The topography of Roatan's underwater world is like none I have ever seen. At times, I felt as though I was floating through space on some otherworldly planet. he wildlife is huge here, I saw some of the biggest versions of fish I have ever seen on a dive by Pablo's Place off of West Bay. They nicknamed this dive "Texas" because "everything is big in Texas.
Another notable dive was Spooky Channel in front of Anthony's Key Resort. This dive was all swim throughs, not a whole lot of life, but such cool formations!!!
Expect to see many turtles, groupers, rays and teeny tiny jellyfish just below the surface.
We dove with Bananarama and loved diving with Marco and Sophia. No group bigger than 6 and the longest boat ride we had was 10 minutes.
For $100, you can arrange a SCUBA dive shark encounter. This gets you a boat out to the site and 30 minute dive with about 15 5-6 foot black tip reef sharks. At the end you get to swim along side of the and watch a feeding as they get a bucke of fish at the end. A must do!!
Follow the beach road to the south end of West End. It turns away from the beach for a couple of hundred metres but then turns back to the beach and ends at the are Feet bar. Follow the beach for about 40 minutes to West Bay. Its a pleasant walk and has a few good snorkelling spots on the way.
We loved Gumbalimba Park. It was beautiful! It's an animal preserve and botanical garden. It also offers a beach. We took a tour of the park. You get to interact with parrots and monkeys (very cool), they give you a quick history of the island, point out local flora and fauna and it ended at the beach where you can get a bite or have a drink and do a little shopping. If inclided the park also offers snorkeling, SNUBA, kayaking and I think they even had a zipline. It really does have everything you could want in one place. It was great.
The main reason I chose Roatan to obtain my PADI Open Water Certification was that it's probably the cheapest place in the world to do it. My course cost $250 for a four-day class with four open water dives and at least as many confined water dives, plus a marine park bracelet (the cost of the bracelet goes towards conserving the coral reef). I had my own book that I'd taken from a hostel book exchange, but it would have been an extra $30 if I'd needed to buy the manual as well.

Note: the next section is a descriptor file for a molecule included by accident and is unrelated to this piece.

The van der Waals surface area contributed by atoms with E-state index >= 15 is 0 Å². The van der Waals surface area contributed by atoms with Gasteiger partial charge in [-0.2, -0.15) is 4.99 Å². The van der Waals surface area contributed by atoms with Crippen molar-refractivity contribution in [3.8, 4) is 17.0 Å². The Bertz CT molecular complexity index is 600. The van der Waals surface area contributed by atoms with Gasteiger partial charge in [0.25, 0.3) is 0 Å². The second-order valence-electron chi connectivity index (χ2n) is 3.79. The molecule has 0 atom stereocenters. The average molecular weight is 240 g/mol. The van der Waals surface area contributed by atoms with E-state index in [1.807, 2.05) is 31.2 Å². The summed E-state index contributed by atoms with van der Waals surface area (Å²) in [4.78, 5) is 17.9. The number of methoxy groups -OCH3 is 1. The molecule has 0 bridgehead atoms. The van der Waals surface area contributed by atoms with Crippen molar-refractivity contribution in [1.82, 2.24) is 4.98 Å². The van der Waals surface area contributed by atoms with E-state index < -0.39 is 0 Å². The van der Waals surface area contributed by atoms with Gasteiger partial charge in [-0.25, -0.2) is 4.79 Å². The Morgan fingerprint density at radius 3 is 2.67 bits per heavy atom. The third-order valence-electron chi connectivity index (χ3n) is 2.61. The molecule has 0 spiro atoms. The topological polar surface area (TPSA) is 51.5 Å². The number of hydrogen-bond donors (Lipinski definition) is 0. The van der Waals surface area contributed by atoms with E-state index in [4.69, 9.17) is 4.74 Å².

I chose Coconut Tree Divers on the recommendation of numerous online message boards. My class began with me and a group of four friends from England, and on our second day we were joined by two other friends: one who had done her coursework in Canada and just needed to complete her open water dives, the other who needed to complete the entire course and had caught up to us by doing oodles of classwork in one day. That brought our group up to seven, which seems a bit big but was actually manageable. Our instructor was named Marco and he was great. I was horrible but he took some of his own time to help me with the skills that I thought I would never master. For our open water dives we went to three sites: Lighthouse (twice), The Bight and Grape Escape. For me, the highlight was seeing a turtle, as I'd snorkelled both Hawaii and the Red Sea without ever seeing one (I was beginning to suspect they existed solely in the realm of unicorns).
Coconut Tree has two-tank dives every morning for people with Advanced Open Water certification, then runs two one-tank dives every afternoon for plain old Open Water divers like me. At the time I visited, one-tank dives cost $30 individually, or $25 as part of a package (of five or ten, I forget). Coconut Tree has a big, lovely boat that has a shady, covered area- a big plus when you're as burnt as I was!
As a hesitant, nervous diver I would not hesitate to recommend Coconut Tree to anyone thinking about obtaining their certification. You'll be in good hands.
Great diving in Roatan. Thre are really well developed coral formations out there. Their coloration is not as bright as you'd expect, as there is a lot of runoff of the red clay soil from all the development going on. But the formations are really worth seeing. They also have some really fantastic swim-throughs as well. We did a number of them on this trip and it was really a nice change. Not quite as tight as a cenote dive, but still a nice challenge.
We took a tour of the island coasts. There were shipwrecks everywhere which I didn't expect. It was creepy but very interesting and beautiful. We also went out on boats to see the mangrove trees. Overall a very intersting place.
The reef of the coast of Roatan is the 2nd longest in the world. It has the best skin diving in this hemisphere. The people are great and the tourism is just starting up so it is not as commercial as other places.
Gumbalimba Park offers several adventures - snuba, canopy zip-lining, scuba diving, even clear kayaking. We opted for the "Pirates, Birds, and Monkeys of the Caribbean" park tour.
Not always as easy as it sounds, but with the right location, a good hammock and a great view it becomes easier and easier each day.
This is a wondeful sand bottom beach...very laid back and not two touristy! The reef is about 25 yeards out . An excellent location for snorkeling or shore diving.
The caribbean is beautifull in this spot of this islands, enjoy the clear water and the coral reef around the entire island.
If you enjoy snorkeling or diving you will have lots of opportunity to do so in Roatan. The water is warm, clear and full of fish and other critters.
If you are driving around the island you will find lots of little places where you can pull over and take a great picture of the Caribbean. Don't miss the oppertunity!
Generally I would say this tends to get the adrenallin going a little more than sitting in the bath tub with your rubber duckie. Although only a little more.